The Unthinkable Dream
Jonathan Goode has a dream. His dream is for everyone to love God and love people just the way Jesus did. His present and sole mission is to tell the country about his dream. So on a cold, rainy January morning, Jonathan and his good friend, Wes Peters, packed most of their worldly belongings in Goode's 2004 gold Nissan Sentra and took to the highways with their GPS in hand to take their message of love for all to the rest of the country as they tour the biggest and the not so biggest cities in the nation.
You may know Jonathan from the days when he worked at the local Chick‑fi‑la. You may also remember him from the original Blackbird's Coffee shop in downtown Dublin. Goode was Blackbird's first manger and helped to influence his good friend Jack Walker to open the popular gathering place. In fact, Jonathan's father Mike just purchased Blackbird's from Walker. Jonathan wants you to remind his mom, Sherry Starley, that God will be with him during his travels.
Jack Walker believes in what Jonathan is doing. "When most people have a great idea, they push it for a short time until they get tired and move on," Jack remarked. Commenting on Jonathan's persistence and his future Walker said, "He's the guy who sticks to it and makes it happen. It's just a matter of time before he's speaking at Catalyst Conference (one of the country's largest gathering of young leaders)‑ you watch."
While on their country‑wide tour, Jonathan and Wes will be showing their film, My Concrete Mattress. "The plight of the homeless in America was an easy choice," said Goode, who believes that the churches of America are helping, but would like to see the three‑quarters of the people in this country who profess themselves to be Christians do more, a lot more. "What we need is a massive God‑like movement," Goode contends.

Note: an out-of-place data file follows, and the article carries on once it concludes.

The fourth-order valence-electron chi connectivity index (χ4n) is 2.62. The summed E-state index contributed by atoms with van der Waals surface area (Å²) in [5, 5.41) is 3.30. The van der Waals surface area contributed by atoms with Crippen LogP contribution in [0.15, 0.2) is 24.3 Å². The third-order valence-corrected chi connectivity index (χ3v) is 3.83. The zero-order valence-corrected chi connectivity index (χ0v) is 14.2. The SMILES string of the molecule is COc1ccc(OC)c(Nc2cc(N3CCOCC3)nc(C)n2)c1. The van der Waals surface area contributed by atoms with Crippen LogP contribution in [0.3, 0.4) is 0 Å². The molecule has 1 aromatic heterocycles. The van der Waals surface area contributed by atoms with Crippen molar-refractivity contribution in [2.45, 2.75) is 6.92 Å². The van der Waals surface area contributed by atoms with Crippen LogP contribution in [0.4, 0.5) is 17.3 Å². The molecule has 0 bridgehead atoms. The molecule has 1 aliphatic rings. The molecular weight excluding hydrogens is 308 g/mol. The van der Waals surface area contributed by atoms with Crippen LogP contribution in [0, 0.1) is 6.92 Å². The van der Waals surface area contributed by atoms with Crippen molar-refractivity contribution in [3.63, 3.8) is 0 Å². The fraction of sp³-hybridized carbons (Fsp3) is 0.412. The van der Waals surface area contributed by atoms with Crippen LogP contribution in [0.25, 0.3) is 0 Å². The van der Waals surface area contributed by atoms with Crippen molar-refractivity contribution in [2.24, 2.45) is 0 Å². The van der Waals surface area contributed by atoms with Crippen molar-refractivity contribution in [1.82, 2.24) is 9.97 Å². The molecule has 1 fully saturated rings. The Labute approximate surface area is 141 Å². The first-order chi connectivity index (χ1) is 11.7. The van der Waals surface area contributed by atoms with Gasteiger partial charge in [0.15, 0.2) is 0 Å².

Wes Peters, a Florida native, who met Jonathan when he enrolled in Dublin High School, discovered a new found faith in Christ as a student at the University of Georgia. Peters believes the movement is contagious and is excited to see the love blossom.
In the film My Concrete Mattress, Jonathan, with the invaluable aid of Jesse Lavender and Mark Mitchell, examines the tumultuous lives of four homeless residents of Atlanta. It wasn't long before Jonathan discovered that he was forced to reevaluate his preconceived ideas of who these people are. "The first thing I had to learn was that they were people, individual people with individual stories and individual names," Goode declared. Jonathan soon realized that the homeless were not the kind of people he thought he could easily avoid while he was living in a big city.
"Homelessness is not only in big cities," Goode points out. "It is in small communities where people don't see the problem, and don't think there is a problem, so they don't do anything about it," Jonathan declared. He also points out that there is homelessness right here in Dublin, Georgia. Jonathan makes it clear that it his goal and his organization’s goal to help not only the homeless but all kinds of people. "Rich people learn to love and be loved," Goode explains as to why he started with the poorest people.
As for the future, Jonathan has no plans. "If I am a good steward of what I have now, I don't worry," remarked Jonathan. He takes one day at a time as he is determined to fully concentrate on his mission to spread the love of Christ. Jonathan is not ruling out going to a seminary in the future. "It has always been a part of me that wants to take this view of Christ and to make it ever present here in Laurens County," Goode wishes.
Goode hopes that everyone will be a part of the solution to the problems of the homeless and the grander goal of eradicating homelessness. He has done the math and figures that those with homes outnumber those without by a factor of at least 100 to 1. "Do something. Donate your time, food or money to a food bank," Jonathan proclaims!